We're starting off 2019 right with new titles in political science, American history, religious studies, literature, and more! Take a look below (and happy new year!).
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Democracy and Truth: A Short History
"In her short, sharp book, the historian Sophia Rosenfeld . . . [argues] that ever since its origins in the late 18th century, modern democracy has had a peculiar relationship to truth: the current crisis merely epitomises that . . . All the biggest challenges of our time are transnational: mass migration, growing inequality, the onset of ecological Armageddon. It's arguable that the politics of the nation state have become at best irrelevant, and at worst a hindrance, to tackling such global challenges. The outlook is grim. Yet it's a tribute to the quality of this pithy, illuminating book that one nonetheless ends it provoked and inspired, rather than dispirited."—The Guardian
In this lively and illuminating book, historian Sophia Rosenfeld explores a longstanding and largely unspoken tension at the heart of democracy between the supposed wisdom of the crowd and the need for information to be vetted and evaluated by a learned elite made up of trusted experts.
224 pages | 5 1/2 x 8 1/2
"Drawing on rich archives of printed materials in the Hawaiian language, Noelani Arista's The Kingdom and the Republic offers an incisive historical account of the misunderstandings and misreadings that shaped relations between native Hawaiians and European and American merchants and missionaries. Arista sets down an original and moving story about power, history and memory in the Pacific."—Ann Fabian, Rutgers University, New Brunswick
In The Kingdom and the Republic, Noelani Arista uncovers a trove of previously unused Hawaiian language documents to chronicle Hawaiians' experience of encounter and colonialism in the nineteenth century, reconfiguring familiar histories of trade, proselytization, and negotiations over law and governance in Hawaiʻi.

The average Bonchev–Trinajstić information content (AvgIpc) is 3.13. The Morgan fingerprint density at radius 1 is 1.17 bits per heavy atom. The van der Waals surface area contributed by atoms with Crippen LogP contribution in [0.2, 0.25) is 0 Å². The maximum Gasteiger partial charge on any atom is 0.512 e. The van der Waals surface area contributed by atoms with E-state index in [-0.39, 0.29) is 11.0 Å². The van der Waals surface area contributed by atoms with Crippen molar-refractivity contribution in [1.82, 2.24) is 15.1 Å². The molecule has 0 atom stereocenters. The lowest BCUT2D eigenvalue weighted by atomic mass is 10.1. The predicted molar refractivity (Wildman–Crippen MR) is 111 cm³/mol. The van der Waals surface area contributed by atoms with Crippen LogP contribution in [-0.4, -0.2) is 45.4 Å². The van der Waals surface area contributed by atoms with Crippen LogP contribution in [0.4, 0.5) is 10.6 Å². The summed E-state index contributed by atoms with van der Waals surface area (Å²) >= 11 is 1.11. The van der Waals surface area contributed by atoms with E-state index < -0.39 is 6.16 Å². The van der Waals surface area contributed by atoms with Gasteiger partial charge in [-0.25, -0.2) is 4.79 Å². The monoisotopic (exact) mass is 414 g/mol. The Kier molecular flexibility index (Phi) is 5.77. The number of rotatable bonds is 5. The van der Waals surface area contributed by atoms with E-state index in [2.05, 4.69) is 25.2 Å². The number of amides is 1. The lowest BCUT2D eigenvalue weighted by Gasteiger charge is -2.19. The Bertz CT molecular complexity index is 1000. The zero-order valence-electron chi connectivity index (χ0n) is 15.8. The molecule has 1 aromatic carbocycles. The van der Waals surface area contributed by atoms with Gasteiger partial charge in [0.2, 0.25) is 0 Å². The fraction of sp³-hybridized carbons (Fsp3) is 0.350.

312 pages | 6 x 9 | 12 illus.
"As Andrew Heath determinedly reminds us, nineteenth-century urban 'consolidators,' like their better-known 'progressive' progeny, took on a gargantuan task of economic and political development. Characters as diverse as conservative Morton McMichael and radical George Lippard recognized that a city's health was intricately bound up with that of the nation and the larger world: even a utopia of private homes would need direction and continuing steerage from above. Treating Philadelphia's Consolidation Plan of 1854 as a kind of municipal bourgeois revolution, Heath turns a local conflict into an instant, urban history classic."—Leon Fink, University of Illinois, Chicago
Andrew Heath shows how Philadelphians looked to consolidate their city across internal social and sectional divisions as the republic fell apart in the Civil War era. Rallying to the cry "In Union There Is Strength," their battles over what a modern metropolis ought to be reveals how a city of mobs became a city of neighborhoods.
296 pages | 6 x 9 | 9 illus.
LITERATURE AND CULTURAL STUDIES
Wordsworth's Poetry, 1815-1845
"The best and most complete work on the later poetry of William Wordsworth. Tim Fulford's readings are thoughtful, frequently brilliant, and at times border on the luxurious in their willingness to unpack the pleasures of the verse."—Michael Gamer, University of Pennsylvania
In Wordsworth's Poetry, 1815-1845, Tim Fulford argues that Wordsworth's later work reveals an unexpectedly varied and innovative poet. Writing from the perspective of age, Wordsworth remodeled the poetry of his youth, creating a body of work that changed the terms of love poetry, political poetry, and the poetry of memorialization.
344 pages | 6 x 9
Engaging the Ottoman Empire: Vexed Mediations, 1690-1815